City Cast

Get To Know Chinatown

Kaela Cote-Stemmermann
Kaela Cote-Stemmermann
Posted on January 18   |   Updated on June 19
Chinatown gate in downtown D.C. (Christian Kober/Getty Images)

Chinatown gate in downtown D.C. (Christian Kober/Getty Images)

For all its traditional iconography, D.C.’s Chinatown doesn’t feel all that … well, Chinese. Large traditional signs hover above what’s actually a CHOPT or HipCityVeg.

Chinatown was established in the 1930s after Chinese immigrants were forcibly removed from their community along Pennsylvania Ave. At its peak, over 1,000 Chinese residents lived there.

But in the 90s, Mayor Marion Barry started constructing a giant sports arena and bought out many of Chinatown's property owners. Many residents took the money and moved to suburbs like Rockville, taking most of the authentic Chinese food and groceries with them. Today, there are fewer than 300 Chinese residents in Chinatown.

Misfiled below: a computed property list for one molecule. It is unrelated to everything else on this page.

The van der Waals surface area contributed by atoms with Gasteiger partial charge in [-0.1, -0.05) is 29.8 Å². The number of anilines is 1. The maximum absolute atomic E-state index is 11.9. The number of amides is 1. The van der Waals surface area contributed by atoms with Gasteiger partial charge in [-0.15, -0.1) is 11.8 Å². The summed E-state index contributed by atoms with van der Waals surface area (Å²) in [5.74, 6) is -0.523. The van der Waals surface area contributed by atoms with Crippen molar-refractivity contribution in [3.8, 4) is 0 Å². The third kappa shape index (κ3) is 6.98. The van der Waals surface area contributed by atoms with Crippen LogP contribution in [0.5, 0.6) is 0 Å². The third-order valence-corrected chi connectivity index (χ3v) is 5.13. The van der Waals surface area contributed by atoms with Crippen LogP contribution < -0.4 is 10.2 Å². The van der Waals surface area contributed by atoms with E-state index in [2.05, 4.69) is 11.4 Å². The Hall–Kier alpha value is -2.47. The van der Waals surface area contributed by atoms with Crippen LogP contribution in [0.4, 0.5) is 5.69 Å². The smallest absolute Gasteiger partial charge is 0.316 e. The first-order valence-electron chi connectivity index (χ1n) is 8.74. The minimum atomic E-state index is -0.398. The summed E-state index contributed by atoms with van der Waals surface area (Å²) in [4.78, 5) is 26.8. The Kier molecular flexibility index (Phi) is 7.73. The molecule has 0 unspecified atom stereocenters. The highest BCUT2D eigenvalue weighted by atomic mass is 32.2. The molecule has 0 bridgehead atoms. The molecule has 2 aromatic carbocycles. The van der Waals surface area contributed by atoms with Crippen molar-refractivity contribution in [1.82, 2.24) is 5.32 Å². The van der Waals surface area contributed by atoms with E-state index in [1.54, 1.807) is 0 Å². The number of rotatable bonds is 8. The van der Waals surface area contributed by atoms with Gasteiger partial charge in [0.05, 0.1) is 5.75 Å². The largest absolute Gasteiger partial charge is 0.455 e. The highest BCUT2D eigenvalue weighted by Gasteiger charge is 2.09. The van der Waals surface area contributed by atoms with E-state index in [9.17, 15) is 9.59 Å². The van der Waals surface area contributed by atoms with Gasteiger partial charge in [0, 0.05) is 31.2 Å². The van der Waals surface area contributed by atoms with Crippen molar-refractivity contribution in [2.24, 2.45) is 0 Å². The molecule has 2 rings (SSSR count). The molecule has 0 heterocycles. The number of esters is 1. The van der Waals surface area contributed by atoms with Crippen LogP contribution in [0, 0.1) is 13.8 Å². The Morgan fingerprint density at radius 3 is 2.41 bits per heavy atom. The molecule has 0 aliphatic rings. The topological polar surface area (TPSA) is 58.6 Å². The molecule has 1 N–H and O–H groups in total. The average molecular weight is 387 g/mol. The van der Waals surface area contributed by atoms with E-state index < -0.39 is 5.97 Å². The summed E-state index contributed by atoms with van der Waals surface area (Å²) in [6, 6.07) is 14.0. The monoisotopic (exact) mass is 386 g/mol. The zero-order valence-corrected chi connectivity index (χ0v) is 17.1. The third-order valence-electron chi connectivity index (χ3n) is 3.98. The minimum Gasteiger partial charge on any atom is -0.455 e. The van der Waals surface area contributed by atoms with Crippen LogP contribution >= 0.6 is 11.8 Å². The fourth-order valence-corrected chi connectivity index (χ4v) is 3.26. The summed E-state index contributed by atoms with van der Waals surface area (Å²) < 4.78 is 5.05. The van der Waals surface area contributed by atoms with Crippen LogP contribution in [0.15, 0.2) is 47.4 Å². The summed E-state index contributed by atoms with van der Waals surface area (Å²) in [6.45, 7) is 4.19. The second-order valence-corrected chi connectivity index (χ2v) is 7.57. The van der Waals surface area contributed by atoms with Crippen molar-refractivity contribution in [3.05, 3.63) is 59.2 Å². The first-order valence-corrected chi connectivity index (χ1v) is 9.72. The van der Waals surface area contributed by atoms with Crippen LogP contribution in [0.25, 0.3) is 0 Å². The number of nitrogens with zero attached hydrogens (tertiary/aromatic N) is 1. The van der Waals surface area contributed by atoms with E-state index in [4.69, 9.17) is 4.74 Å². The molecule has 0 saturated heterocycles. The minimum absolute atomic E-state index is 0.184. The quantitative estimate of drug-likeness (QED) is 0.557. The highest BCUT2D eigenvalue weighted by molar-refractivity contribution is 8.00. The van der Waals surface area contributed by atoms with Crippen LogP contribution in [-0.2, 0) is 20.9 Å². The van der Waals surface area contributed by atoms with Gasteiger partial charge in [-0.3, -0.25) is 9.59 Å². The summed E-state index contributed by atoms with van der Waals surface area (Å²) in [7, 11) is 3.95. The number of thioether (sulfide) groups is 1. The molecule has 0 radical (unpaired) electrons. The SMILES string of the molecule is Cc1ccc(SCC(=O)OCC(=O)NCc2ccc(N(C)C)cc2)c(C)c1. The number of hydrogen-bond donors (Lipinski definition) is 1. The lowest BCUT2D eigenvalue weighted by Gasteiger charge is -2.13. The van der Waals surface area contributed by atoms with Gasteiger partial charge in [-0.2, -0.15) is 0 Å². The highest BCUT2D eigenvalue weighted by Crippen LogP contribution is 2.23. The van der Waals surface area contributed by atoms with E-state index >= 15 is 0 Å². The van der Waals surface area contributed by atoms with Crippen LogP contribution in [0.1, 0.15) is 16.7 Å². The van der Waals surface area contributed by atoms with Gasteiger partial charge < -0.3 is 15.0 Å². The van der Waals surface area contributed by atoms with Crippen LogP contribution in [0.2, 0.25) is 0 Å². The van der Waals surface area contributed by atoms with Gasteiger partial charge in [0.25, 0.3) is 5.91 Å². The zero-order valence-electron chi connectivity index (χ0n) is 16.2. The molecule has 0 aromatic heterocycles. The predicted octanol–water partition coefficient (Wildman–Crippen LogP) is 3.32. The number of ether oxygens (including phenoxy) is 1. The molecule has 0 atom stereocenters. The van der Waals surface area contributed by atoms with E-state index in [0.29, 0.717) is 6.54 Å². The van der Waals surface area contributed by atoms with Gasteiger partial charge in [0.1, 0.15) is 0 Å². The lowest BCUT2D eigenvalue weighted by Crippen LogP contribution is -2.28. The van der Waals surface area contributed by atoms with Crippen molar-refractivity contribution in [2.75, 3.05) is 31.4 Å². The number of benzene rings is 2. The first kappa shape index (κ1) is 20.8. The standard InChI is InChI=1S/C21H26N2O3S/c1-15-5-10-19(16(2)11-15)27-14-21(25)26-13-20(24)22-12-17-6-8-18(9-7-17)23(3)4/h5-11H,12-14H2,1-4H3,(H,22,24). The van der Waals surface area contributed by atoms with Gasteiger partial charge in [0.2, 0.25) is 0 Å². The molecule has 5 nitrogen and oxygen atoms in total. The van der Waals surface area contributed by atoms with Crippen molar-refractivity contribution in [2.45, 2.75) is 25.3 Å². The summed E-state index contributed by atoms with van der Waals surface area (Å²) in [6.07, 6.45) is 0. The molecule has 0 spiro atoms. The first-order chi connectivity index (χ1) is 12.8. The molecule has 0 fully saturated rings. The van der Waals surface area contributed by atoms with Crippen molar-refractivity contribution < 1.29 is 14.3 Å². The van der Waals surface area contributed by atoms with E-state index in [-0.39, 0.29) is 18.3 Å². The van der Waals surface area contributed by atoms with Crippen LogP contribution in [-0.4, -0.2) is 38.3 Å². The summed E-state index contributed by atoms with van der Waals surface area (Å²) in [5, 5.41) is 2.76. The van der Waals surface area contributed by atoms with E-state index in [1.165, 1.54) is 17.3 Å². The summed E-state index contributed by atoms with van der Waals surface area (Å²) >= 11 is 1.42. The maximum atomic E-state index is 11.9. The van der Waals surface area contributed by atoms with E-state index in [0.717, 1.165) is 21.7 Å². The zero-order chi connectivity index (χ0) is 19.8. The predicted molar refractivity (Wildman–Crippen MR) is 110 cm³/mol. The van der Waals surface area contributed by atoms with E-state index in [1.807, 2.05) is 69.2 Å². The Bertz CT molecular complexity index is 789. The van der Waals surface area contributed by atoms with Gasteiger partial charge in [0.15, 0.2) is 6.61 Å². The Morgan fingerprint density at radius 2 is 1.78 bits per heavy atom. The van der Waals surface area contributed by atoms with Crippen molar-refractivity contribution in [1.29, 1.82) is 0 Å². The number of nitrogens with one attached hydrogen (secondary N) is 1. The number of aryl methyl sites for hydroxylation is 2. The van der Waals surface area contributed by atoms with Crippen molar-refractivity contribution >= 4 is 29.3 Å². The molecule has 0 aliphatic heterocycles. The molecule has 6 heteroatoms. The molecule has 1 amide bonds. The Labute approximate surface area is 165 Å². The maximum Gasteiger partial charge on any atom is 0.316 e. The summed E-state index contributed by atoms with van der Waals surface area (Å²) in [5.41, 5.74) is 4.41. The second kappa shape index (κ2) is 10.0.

Despite its tumultuous history, it still has some gems that are worth checking out.

What to do:
Catch a show or a game at Capital One Arena, peruse the National Portrait Gallery, or, my favorite, belt out Shania at Wok and Roll Karaoke.

Where to drink:
You can’t beat the Crimson rooftop for views in the summer. Otherwise, Denson’s Liquor Bar is a prohibition-style speakeasy with great oysters and smoky drinks.

Where to eat:
Katsuya Fukushima (the chef behind DAIKAIYA) told us he recommends New Big Wong, where you can still find crispy duck, salt and pepper frog, and other classics. If you want something a bit more upscale, DAIKAIYA itself is your best bet.

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